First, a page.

Friday, December 22, 2017

Holiday gift guide, 2017

This brings the gift guide to a close, people, along with the year on the blog. I'm shutting down for 2 weeks and will be back on January 8, 2018. Have a great new year and whatever else you celebrate!

Thank you for reading, commenting, emailing, and giving me a reason to keep doing this! It's a lot of fun!



After years of college, medical school, and residency, most doctors are pretty used to eating ramen noodles. It's THE staple food for the student loans crowd.

But it can be so socially awkward. I mean, some people slurp when having ramen. They SLURP! That can be horribly disturbing for those nearby (I mean, in the cases of the < 1% of ramen eaters who are chowing down on it with someone else nearby).

Fortunately, for a measly $130 (the same price as about 1,000 packets of ramen), you can get this:




What is that? What does it do? Why the hell does it cost $130 dollars?

It's a special noise-cancelling fork for eating ramen noodles (really, I am not making this up). Its audio sensors detect when you're slurping your noodles. It then connects to an app on your phone to make noise to cover up the sound.

I'm still not sure why it costs $130, but assume it's all in R&D, and all the ramen noodles packs and starving students that were needed to test it.

9 comments:

Dwayne deLung said...

Ramen almost doesn't qualify as food... so why didn't they just build a bluetooth app that plays those Ramen slurping sounds into earbuds while asleep?
That way an enterprising, time-saving and weight-conscious student could listen to Ramen being eaten while they slept and then bolt right out of bed into class gaining both an extra 4 minutes of sleep and having that full, digitally fed sensation.

Maybe have the sound piped from a helmet the studen wears that is shaped like one of those takeout bowls...

Officer Cynical said...

Unfortunately, it masks the slurping with a fart sound.

Anonymous said...

Thought it was a plaque-removing electric toothbrush.

Packer said...

To understand why it cost 130, you must grab the fork end turn it around and apply it to strategic parts of the anatomy as you engage the switch. Off label use only.

Anonymous said...

But, but, but, hey mister, there is a difference between snack ramen or cup-o-noodle and REAL ramen ... entire cuisines in certain countries are constructed around the lowly ramen noodle, ... the sound of slurping ramen is in appreciation to the ramen master, and indication of a pleasant gustatory experience. One can guarantee one place where this item will not sell.(See Tampopo -Spaghetti Scene.)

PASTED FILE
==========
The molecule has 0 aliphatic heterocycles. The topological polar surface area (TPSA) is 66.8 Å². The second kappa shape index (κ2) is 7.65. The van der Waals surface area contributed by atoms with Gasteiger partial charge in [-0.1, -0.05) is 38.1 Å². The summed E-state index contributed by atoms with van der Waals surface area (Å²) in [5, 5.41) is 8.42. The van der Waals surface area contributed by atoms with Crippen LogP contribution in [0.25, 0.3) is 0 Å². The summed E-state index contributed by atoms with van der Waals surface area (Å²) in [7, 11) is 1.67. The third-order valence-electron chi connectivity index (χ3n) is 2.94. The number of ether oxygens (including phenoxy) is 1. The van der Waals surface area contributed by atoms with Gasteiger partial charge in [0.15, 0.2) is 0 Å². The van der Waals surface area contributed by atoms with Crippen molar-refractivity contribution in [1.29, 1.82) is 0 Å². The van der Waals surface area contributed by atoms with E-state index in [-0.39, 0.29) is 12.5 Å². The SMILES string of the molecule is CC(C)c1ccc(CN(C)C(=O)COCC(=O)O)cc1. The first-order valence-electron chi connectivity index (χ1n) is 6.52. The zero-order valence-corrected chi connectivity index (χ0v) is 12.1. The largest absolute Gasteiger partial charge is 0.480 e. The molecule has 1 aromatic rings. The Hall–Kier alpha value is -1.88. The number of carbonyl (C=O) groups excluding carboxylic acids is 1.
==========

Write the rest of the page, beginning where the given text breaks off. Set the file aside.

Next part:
Moose said...

You're supposed to slurp ramen because it spreads the flavor in your mouth, and sometimes for the same reason you're supposed to slurp hot tea - to let in air to cool down piping hot liquid without burning your tongue off.

And besides, it's fun.

Moose said...

Dwayne, I suspect you've never had real ramen. Not the 30-cent packets cooked with the salt-flavored packet inside.

There's far better instant ramen (I recommend Nong Shin Ramyun), which costs more but tastes so much better. You can also get fresh ramen noodles in the fridge or freezer section of an Asian grocery store, if one is near you.

But the best of the best is going to a restaurant that specializes in ramen that makes their own noodles.

To make your own decent ramen, ditch the flavor packet (although I keep the dried vegetables in the Nong Shin packet). Cook them in a broth; I usually use chicken or miso, or sometimes both. Add in some quickly blanched or stir fried vegetables of your choice; add some cooked meat if you want. Crack in an egg if your broth is hot enough that it'll cook, or pre-cook an egg to hard- or soft-boiled, cut it in half, and add it just before consumption.

Ok, now I know what I'm making for lunch. The ramyun cooked in miso broth, with shrimp, bok choy, mushrooms, and green onions, plus some frozen wontons, with an egg cracked in. I tend to make a lot which lasts for 2-3 meals (for just me) and reheats well.

Elli said...

A battery-powered twirly fork that clipped dangling noodles (you can snip with scissors if you don't buy the top-of-the-line auto-snipper model) would eliminate slurpy sounds without risk of your atrocious eating habits being recorded and shared by the Internet of Things, or sent as a daily update to your mother.

Anonymous said...

Don't you just hate it when your roommates make loud noises while they fork?

 
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